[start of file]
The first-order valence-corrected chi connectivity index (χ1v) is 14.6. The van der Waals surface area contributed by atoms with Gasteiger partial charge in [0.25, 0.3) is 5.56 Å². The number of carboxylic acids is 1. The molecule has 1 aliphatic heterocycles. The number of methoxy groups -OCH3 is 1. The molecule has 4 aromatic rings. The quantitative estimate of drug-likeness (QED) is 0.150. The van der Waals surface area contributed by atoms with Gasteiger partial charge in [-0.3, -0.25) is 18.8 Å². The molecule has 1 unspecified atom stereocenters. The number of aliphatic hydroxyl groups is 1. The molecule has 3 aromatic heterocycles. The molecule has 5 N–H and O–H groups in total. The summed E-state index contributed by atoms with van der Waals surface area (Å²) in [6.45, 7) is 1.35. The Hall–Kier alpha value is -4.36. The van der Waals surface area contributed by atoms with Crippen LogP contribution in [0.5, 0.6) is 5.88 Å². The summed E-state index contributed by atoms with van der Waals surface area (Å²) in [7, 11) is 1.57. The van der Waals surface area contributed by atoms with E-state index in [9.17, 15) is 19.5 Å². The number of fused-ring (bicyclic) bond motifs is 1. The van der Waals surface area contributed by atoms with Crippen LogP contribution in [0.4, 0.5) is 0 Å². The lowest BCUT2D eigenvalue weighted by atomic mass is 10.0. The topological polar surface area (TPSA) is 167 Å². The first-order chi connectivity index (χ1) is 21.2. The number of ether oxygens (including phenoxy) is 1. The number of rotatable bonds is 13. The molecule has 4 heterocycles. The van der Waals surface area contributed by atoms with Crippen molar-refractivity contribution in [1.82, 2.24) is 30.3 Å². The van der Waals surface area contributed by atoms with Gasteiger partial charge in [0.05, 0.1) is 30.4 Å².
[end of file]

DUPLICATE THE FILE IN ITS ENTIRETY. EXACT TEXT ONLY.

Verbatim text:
The first-order valence-corrected chi connectivity index (χ1v) is 14.6. The van der Waals surface area contributed by atoms with Gasteiger partial charge in [0.25, 0.3) is 5.56 Å². The number of carboxylic acids is 1. The molecule has 1 aliphatic heterocycles. The number of methoxy groups -OCH3 is 1. The molecule has 4 aromatic rings. The quantitative estimate of drug-likeness (QED) is 0.150. The van der Waals surface area contributed by atoms with Gasteiger partial charge in [-0.3, -0.25) is 18.8 Å². The molecule has 1 unspecified atom stereocenters. The number of aliphatic hydroxyl groups is 1. The molecule has 3 aromatic heterocycles. The molecule has 5 N–H and O–H groups in total. The summed E-state index contributed by atoms with van der Waals surface area (Å²) in [6.45, 7) is 1.35. The Hall–Kier alpha value is -4.36. The van der Waals surface area contributed by atoms with Crippen LogP contribution in [0.5, 0.6) is 5.88 Å². The summed E-state index contributed by atoms with van der Waals surface area (Å²) in [7, 11) is 1.57. The van der Waals surface area contributed by atoms with E-state index in [9.17, 15) is 19.5 Å². The number of fused-ring (bicyclic) bond motifs is 1. The van der Waals surface area contributed by atoms with Crippen LogP contribution in [0.4, 0.5) is 0 Å². The lowest BCUT2D eigenvalue weighted by atomic mass is 10.0. The topological polar surface area (TPSA) is 167 Å². The first-order chi connectivity index (χ1) is 21.2. The number of ether oxygens (including phenoxy) is 1. The number of rotatable bonds is 13. The molecule has 4 heterocycles. The van der Waals surface area contributed by atoms with Crippen molar-refractivity contribution in [1.82, 2.24) is 30.3 Å². The van der Waals surface area contributed by atoms with Gasteiger partial charge in [0.05, 0.1) is 30.4 Å².